NOT too many years ago, Northwesterners stood ready to fight over the last fish in the Columbia River. Now, competing interests meet routinely to find ways to provide more salmon and steelhead trout for everyone - commercial fishermen, sportsmen, Indian tribes, and environmentalists alike.
Most groups credit the Northwest Power Planning Council with bringing former archenemies to the negotiating table. A unique regional body authorized by an act of Congress in 1980, the council has two charges: to plan the region's energy future and to restore fish populations damaged by hydroelectric development.
The council ``has created a forum for discussion, even if not always for agreement,'' says John Palensky, director of the Bonneville Power Administration's fish and wildlife division.
Made up of representatives from the states of Washington, Oregon, Montana, and Idaho, the council has overcome plenty of challenges in its short history. But this year it faced its most critical test yet.
``We always knew the real test would come when we had our first low-water year - and this was it,'' says Ed Sheets, the council's executive director. With spring runoff far below normal, competition for water intensified, threatening to cast the council's best-laid plans to the wind.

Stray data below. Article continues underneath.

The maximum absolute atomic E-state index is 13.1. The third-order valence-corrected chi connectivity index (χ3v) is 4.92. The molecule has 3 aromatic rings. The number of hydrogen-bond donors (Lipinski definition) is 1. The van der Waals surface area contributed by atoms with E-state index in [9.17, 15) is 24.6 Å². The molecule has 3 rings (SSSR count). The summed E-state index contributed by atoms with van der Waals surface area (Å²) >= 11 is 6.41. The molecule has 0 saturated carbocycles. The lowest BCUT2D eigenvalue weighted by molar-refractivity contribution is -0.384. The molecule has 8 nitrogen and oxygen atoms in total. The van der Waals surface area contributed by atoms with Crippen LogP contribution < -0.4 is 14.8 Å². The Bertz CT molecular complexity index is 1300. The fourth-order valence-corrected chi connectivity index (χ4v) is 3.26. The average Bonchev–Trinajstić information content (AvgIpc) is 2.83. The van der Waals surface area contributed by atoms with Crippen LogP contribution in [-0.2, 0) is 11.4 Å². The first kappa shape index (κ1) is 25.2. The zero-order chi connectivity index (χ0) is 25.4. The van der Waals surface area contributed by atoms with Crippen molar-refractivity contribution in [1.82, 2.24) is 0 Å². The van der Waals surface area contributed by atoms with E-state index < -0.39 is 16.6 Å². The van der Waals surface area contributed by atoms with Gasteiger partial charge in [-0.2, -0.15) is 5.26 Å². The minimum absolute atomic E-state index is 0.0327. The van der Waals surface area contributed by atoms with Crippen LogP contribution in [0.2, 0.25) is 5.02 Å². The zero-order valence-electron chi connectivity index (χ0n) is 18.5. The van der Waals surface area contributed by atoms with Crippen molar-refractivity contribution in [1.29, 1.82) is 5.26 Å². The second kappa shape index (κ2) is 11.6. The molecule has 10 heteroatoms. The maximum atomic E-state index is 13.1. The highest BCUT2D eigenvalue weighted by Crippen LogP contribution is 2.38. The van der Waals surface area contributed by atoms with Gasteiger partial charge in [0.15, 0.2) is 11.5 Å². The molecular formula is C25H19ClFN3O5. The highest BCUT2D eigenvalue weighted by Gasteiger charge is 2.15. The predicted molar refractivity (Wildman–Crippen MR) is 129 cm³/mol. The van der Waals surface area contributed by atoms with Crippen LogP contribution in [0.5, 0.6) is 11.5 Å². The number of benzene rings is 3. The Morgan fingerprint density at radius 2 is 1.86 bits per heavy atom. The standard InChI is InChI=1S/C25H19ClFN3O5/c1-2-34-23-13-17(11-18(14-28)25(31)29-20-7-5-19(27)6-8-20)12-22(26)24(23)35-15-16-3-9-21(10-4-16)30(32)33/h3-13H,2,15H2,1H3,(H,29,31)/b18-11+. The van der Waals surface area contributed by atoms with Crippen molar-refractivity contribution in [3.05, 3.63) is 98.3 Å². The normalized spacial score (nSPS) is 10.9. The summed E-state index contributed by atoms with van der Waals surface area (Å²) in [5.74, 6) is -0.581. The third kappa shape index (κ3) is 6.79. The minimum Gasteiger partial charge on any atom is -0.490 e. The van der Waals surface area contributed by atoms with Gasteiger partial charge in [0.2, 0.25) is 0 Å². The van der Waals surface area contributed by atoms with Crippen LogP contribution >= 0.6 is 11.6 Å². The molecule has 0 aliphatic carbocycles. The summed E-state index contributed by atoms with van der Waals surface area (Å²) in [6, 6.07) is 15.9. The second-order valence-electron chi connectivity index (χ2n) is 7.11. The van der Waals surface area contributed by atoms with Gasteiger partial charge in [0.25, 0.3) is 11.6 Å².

To understand what's at stake, follow a tiny chinook from its spawning ground on the Snake River to the Pacific Ocean more than 800 miles away.
Before the river was dammed a half-century ago, springtime torrents would flush the young fish downriver in a matter of days.
Now the Columbia is a placid string of back-to-back reservoirs, and the smolt's trip can take as long as two months, upsetting its biological clock and endangering its ability to adapt to salt water.
Along the way, the young fish may also fall victim to generator turbines at eight different dams, deadly pressure changes, or predators in reservoirs. According to the council, for every 100 fish that undertake the hazardous journey down the Columbia, only 23 make it to the ocean.
The council has adopted two measures to help more fish move safely down the river. It has set aside a block of water - known as the ``water budget'' - to be released from the dams to help flush young fish down river if they become ``stuck'' in torpid reservoirs.
In addition, the council has required 90 percent of the fish to survive passage at each dam, even if power generators must be stopped to allow fish to spill through the system.
When push came to shove, the water budget was available for fish, and the 90 percent survival rate was achieved at each dam, Mr. Sheets says.
No one, however, is completely satisfied with the outcome during this record-dry year. The fish agencies didn't get all the water they wanted to flush young fish downstream. The Army Corps of Engineers and the utility companies say that too much water was used, and that many of the fish died anyway.
The final results won't be in for three or four more years, when these fish return to the Columbia to spawn, Sheets says.